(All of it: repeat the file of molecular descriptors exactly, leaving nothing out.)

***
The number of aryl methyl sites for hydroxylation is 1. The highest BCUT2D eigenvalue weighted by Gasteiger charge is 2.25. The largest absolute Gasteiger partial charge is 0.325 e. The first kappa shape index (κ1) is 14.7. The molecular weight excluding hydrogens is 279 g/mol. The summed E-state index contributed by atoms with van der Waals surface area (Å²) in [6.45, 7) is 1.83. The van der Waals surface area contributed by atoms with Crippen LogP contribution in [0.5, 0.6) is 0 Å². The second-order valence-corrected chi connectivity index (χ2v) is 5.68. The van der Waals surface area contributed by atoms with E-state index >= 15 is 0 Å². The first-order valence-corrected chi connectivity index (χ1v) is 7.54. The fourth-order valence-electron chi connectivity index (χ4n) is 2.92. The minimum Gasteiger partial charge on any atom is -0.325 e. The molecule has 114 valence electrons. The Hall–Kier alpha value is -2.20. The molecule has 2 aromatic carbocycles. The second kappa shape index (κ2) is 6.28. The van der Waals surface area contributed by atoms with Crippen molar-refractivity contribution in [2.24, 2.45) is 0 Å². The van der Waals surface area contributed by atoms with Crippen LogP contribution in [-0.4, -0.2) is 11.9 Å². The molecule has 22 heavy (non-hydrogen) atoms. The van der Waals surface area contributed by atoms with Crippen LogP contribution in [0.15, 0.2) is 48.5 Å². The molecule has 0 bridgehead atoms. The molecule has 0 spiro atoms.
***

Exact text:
The number of aryl methyl sites for hydroxylation is 1. The highest BCUT2D eigenvalue weighted by Gasteiger charge is 2.25. The largest absolute Gasteiger partial charge is 0.325 e. The first kappa shape index (κ1) is 14.7. The molecular weight excluding hydrogens is 279 g/mol. The summed E-state index contributed by atoms with van der Waals surface area (Å²) in [6.45, 7) is 1.83. The van der Waals surface area contributed by atoms with Crippen LogP contribution in [0.5, 0.6) is 0 Å². The second-order valence-corrected chi connectivity index (χ2v) is 5.68. The van der Waals surface area contributed by atoms with E-state index >= 15 is 0 Å². The first-order valence-corrected chi connectivity index (χ1v) is 7.54. The fourth-order valence-electron chi connectivity index (χ4n) is 2.92. The minimum Gasteiger partial charge on any atom is -0.325 e. The molecule has 114 valence electrons. The Hall–Kier alpha value is -2.20. The molecule has 2 aromatic carbocycles. The second kappa shape index (κ2) is 6.28. The van der Waals surface area contributed by atoms with Crippen molar-refractivity contribution in [2.24, 2.45) is 0 Å². The van der Waals surface area contributed by atoms with Crippen LogP contribution in [-0.4, -0.2) is 11.9 Å². The molecule has 22 heavy (non-hydrogen) atoms. The van der Waals surface area contributed by atoms with Crippen LogP contribution in [0.15, 0.2) is 48.5 Å². The molecule has 0 bridgehead atoms. The molecule has 0 spiro atoms.